Asus Radeon HD 5850 1GB GDDR5 Graphics Card

Introduction

Introduction
 
There are a lot of things that we want in life. It's human nature to want something, although of course some of us may take this a step further and replace want with “need”. These “things” could be anything. A glamorous holiday in a place that's always warm and is always sunny when you want it to be. That new BMW coupe that you saw on the streets the other day maybe... Or a really big house, that can cater for all your nearest and dearest. All of this is probably a tad irrelevant for a tech based website... Perhaps we don't care for extravagant holidays. A new sports car? Not at all, that's what Racedriver GRID is for. That big house...all our friends are accessible via Skype! I'm going to stop trying to get myself killed by means of stereotyping and turn one's attention to the release of the Radeon HD 5800 series of graphics cards codenamed “Cypress”. There are some things in life which can't be had because they're a little out of one's reach at a given point in time. However, in this case (thanks to ATi and TSMC) would seem that whether you have the money or not, you can't have any high end Direct X 11 goodness in your life because there is a pitiful quantity in distribution relative to the current demand for them. To make things worse, it seems ATi may take it upon themselves to raise the value of these products. As these graphics cards trickle through the supply chain and relevant Add in Board Partners, Wholesalers and Retailers profiteer on these highly demanded graphics cards, this will in turn affect pricing greatly. As shown below, the trend of Radeon HD 5850 pricing over the last two months hasn't been particularly promising.
 

It's not too great on nVidia's side either as they appear to have cut production of their GT200 based graphics cards (GTX 260, 275, 285 and 295) and thus the price gauging continues. We shall not let this affect our view on the products themselves but it should be mentioned that these graphics cards are as good as gold dust right now. We were however very grateful that Asus were able to supply us with today's review item, the Asus Radeon HD 5850 1GB GDDR5 Graphics Card.
 
Asus shouldn't need any introduction, offering product solutions to all ends of the market from systems components for the retail and OEM as well as their own laptops/netbooks and desktops. The brand has been in the graphics card business for a very long time and have brought a number of memorable products to market including the Asus GTX 295 MARS graphics card. With that in mind, we have very high expectations from the product that we're about to review.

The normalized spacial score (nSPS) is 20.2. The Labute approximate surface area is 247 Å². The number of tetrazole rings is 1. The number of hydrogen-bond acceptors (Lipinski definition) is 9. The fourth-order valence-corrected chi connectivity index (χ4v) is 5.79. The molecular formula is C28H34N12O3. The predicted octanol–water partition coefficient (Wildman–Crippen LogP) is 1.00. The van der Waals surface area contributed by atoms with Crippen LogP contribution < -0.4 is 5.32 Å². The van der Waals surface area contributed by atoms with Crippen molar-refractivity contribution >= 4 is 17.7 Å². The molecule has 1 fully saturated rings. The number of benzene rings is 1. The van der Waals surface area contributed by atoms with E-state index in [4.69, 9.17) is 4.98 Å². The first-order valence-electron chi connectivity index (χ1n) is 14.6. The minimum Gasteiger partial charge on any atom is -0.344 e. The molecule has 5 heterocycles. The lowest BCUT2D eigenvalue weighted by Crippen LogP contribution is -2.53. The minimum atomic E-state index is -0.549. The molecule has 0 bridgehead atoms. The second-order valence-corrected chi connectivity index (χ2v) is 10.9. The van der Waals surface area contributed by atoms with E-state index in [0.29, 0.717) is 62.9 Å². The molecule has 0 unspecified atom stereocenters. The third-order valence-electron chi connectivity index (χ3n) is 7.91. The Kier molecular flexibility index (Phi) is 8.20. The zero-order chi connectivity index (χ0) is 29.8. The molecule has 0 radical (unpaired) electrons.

Specifications
 
Name
Asus Radeon HD 5850
Asus Radeon HD 5870
Core Name Cypress Cypress
Core Frequency 725MHz 850MHz
Stream Processors
1440 1600
Memory Frequency 4000MHz (1000MHz x 4)
4800MHz
(1200MHz x 4)
Memory Interface 256bit 256bit
ROP Count 32 32
TMU Count 72
80
Original Retail Price £199.99 £299.99
 
Unlike a number of Asus' enthusiast graphics cards, the Asus Radeon HD 5850 operates at reference clock speeds of 725MHz Core and 4000MHz Memory. Aside the clock speed differences, the 5850 is kept away from it's bigger brother by it's reduced Stream Processor count. Regardless, it's specifications on paper look very promising.
 
Let's continue to the next page to have a look at Asus' new Direct X 11 graphics card in the flesh!
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Most Recent Comments

16-11-2009, 06:04:21

tinytomlogan
Mul takes a look at the Asus Radeon HD 5850 1GB GDDR5 Graphics Card.

Continue ReadingQuote

16-11-2009, 06:28:29

kimandsally
Very nice review covered enough to want to buy one.Quote

16-11-2009, 06:47:25

Rastalovich
Awesome card, it's a damn shame that they've seen fit to hype the prices. All said and done, hitting the market at around £200 and slipping to £175-ish would have made it mouth-watering for some.

I think it's gotten to the stage that lack of availabilty needs to be in the bad section 'at the time of writing', in so much that when ASUS see the review/feedback they can perhaps take more notice of what the enthusiasts are saying also. Having a choice, but not being able to find it, is a really bad thing.

Tool looks good, not so good with the voltage thing lacking, perhaps an upd8 will come along to sort that out.

Typical of ASUS gfxcards I've experienced of late, well build, look pretty good and is probably sounds strange, but I bet it felt good when u took it out of the anti static.

Good stuff, bad timing maybe.Quote
Reply
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